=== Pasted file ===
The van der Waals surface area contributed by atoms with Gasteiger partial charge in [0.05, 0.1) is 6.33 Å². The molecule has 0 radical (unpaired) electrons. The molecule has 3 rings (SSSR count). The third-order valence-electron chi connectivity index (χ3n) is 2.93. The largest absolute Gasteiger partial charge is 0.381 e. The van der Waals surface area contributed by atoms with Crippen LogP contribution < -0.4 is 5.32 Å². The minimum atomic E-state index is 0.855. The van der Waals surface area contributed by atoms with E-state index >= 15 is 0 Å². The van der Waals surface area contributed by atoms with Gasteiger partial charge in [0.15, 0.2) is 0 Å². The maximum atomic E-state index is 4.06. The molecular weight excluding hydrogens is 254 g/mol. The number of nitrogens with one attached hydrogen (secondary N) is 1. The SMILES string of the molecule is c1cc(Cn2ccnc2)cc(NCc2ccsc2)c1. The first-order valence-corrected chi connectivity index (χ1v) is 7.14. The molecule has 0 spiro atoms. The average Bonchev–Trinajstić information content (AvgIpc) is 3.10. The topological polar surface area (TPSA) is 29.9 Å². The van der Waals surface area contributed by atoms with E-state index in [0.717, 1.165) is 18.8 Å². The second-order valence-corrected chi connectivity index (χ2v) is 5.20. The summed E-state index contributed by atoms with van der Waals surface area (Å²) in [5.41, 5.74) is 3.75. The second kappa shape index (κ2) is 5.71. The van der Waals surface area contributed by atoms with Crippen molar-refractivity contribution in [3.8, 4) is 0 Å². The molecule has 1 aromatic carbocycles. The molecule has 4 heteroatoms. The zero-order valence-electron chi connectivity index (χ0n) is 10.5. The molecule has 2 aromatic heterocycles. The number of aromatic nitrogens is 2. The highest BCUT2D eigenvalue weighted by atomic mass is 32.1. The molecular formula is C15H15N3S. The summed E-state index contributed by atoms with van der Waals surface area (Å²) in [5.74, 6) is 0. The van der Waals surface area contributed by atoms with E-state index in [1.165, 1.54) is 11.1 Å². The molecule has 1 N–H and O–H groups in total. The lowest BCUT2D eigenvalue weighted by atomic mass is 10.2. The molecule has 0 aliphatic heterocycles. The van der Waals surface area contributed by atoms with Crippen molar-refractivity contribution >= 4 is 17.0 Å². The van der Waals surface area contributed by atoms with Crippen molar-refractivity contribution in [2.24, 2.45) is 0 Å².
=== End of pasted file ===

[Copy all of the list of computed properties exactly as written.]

The van der Waals surface area contributed by atoms with Gasteiger partial charge in [0.05, 0.1) is 6.33 Å². The molecule has 0 radical (unpaired) electrons. The molecule has 3 rings (SSSR count). The third-order valence-electron chi connectivity index (χ3n) is 2.93. The largest absolute Gasteiger partial charge is 0.381 e. The van der Waals surface area contributed by atoms with Crippen LogP contribution < -0.4 is 5.32 Å². The minimum atomic E-state index is 0.855. The van der Waals surface area contributed by atoms with E-state index >= 15 is 0 Å². The van der Waals surface area contributed by atoms with Gasteiger partial charge in [0.15, 0.2) is 0 Å². The maximum atomic E-state index is 4.06. The molecular weight excluding hydrogens is 254 g/mol. The number of nitrogens with one attached hydrogen (secondary N) is 1. The SMILES string of the molecule is c1cc(Cn2ccnc2)cc(NCc2ccsc2)c1. The first-order valence-corrected chi connectivity index (χ1v) is 7.14. The molecule has 0 spiro atoms. The average Bonchev–Trinajstić information content (AvgIpc) is 3.10. The topological polar surface area (TPSA) is 29.9 Å². The van der Waals surface area contributed by atoms with E-state index in [0.717, 1.165) is 18.8 Å². The second-order valence-corrected chi connectivity index (χ2v) is 5.20. The summed E-state index contributed by atoms with van der Waals surface area (Å²) in [5.41, 5.74) is 3.75. The second kappa shape index (κ2) is 5.71. The van der Waals surface area contributed by atoms with Crippen molar-refractivity contribution in [3.8, 4) is 0 Å². The molecule has 1 aromatic carbocycles. The molecule has 4 heteroatoms. The zero-order valence-electron chi connectivity index (χ0n) is 10.5. The molecule has 2 aromatic heterocycles. The number of aromatic nitrogens is 2. The highest BCUT2D eigenvalue weighted by atomic mass is 32.1. The molecular formula is C15H15N3S. The summed E-state index contributed by atoms with van der Waals surface area (Å²) in [5.74, 6) is 0. The van der Waals surface area contributed by atoms with E-state index in [1.165, 1.54) is 11.1 Å². The molecule has 1 N–H and O–H groups in total. The lowest BCUT2D eigenvalue weighted by atomic mass is 10.2. The molecule has 0 aliphatic heterocycles. The van der Waals surface area contributed by atoms with Crippen molar-refractivity contribution >= 4 is 17.0 Å². The van der Waals surface area contributed by atoms with Crippen molar-refractivity contribution in [2.24, 2.45) is 0 Å².